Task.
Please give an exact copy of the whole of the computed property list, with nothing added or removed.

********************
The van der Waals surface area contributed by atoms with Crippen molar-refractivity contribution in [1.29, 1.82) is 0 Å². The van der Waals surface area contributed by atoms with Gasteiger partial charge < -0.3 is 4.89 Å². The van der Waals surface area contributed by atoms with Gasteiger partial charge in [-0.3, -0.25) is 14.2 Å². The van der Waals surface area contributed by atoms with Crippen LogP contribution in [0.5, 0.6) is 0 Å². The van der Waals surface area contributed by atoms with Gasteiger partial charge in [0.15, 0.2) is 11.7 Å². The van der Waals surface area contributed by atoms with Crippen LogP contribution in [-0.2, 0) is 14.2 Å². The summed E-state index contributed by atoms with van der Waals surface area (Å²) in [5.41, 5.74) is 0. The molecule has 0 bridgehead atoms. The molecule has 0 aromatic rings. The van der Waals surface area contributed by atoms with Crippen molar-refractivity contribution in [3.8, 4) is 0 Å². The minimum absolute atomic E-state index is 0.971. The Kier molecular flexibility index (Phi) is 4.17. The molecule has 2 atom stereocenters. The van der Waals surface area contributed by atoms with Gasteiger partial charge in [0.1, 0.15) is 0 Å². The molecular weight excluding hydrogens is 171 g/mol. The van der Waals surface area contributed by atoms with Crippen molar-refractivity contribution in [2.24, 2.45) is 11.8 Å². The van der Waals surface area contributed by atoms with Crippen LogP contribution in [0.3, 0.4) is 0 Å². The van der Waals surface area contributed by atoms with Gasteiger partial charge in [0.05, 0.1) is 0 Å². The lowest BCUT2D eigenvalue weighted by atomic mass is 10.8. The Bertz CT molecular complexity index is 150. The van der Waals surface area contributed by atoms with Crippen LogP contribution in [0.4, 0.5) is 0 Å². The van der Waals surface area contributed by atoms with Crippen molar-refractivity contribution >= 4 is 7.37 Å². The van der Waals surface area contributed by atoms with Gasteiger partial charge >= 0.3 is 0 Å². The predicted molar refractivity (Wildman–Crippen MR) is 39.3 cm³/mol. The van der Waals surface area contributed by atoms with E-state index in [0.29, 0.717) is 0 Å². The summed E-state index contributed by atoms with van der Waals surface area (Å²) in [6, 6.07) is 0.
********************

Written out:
The van der Waals surface area contributed by atoms with Crippen molar-refractivity contribution in [1.29, 1.82) is 0 Å². The van der Waals surface area contributed by atoms with Gasteiger partial charge < -0.3 is 4.89 Å². The van der Waals surface area contributed by atoms with Gasteiger partial charge in [-0.3, -0.25) is 14.2 Å². The van der Waals surface area contributed by atoms with Crippen LogP contribution in [0.5, 0.6) is 0 Å². The van der Waals surface area contributed by atoms with Gasteiger partial charge in [0.15, 0.2) is 11.7 Å². The van der Waals surface area contributed by atoms with Crippen LogP contribution in [-0.2, 0) is 14.2 Å². The summed E-state index contributed by atoms with van der Waals surface area (Å²) in [5.41, 5.74) is 0. The molecule has 0 bridgehead atoms. The molecule has 0 aromatic rings. The van der Waals surface area contributed by atoms with Crippen molar-refractivity contribution in [3.8, 4) is 0 Å². The minimum absolute atomic E-state index is 0.971. The Kier molecular flexibility index (Phi) is 4.17. The molecule has 2 atom stereocenters. The van der Waals surface area contributed by atoms with Gasteiger partial charge in [0.1, 0.15) is 0 Å². The molecular weight excluding hydrogens is 171 g/mol. The van der Waals surface area contributed by atoms with Crippen molar-refractivity contribution in [2.24, 2.45) is 11.8 Å². The van der Waals surface area contributed by atoms with Crippen LogP contribution in [0.3, 0.4) is 0 Å². The van der Waals surface area contributed by atoms with Gasteiger partial charge in [0.05, 0.1) is 0 Å². The lowest BCUT2D eigenvalue weighted by atomic mass is 10.8. The Bertz CT molecular complexity index is 150. The van der Waals surface area contributed by atoms with Crippen LogP contribution in [0.4, 0.5) is 0 Å². The van der Waals surface area contributed by atoms with Crippen molar-refractivity contribution >= 4 is 7.37 Å². The van der Waals surface area contributed by atoms with Gasteiger partial charge >= 0.3 is 0 Å². The predicted molar refractivity (Wildman–Crippen MR) is 39.3 cm³/mol. The van der Waals surface area contributed by atoms with E-state index in [0.29, 0.717) is 0 Å². The summed E-state index contributed by atoms with van der Waals surface area (Å²) in [6, 6.07) is 0.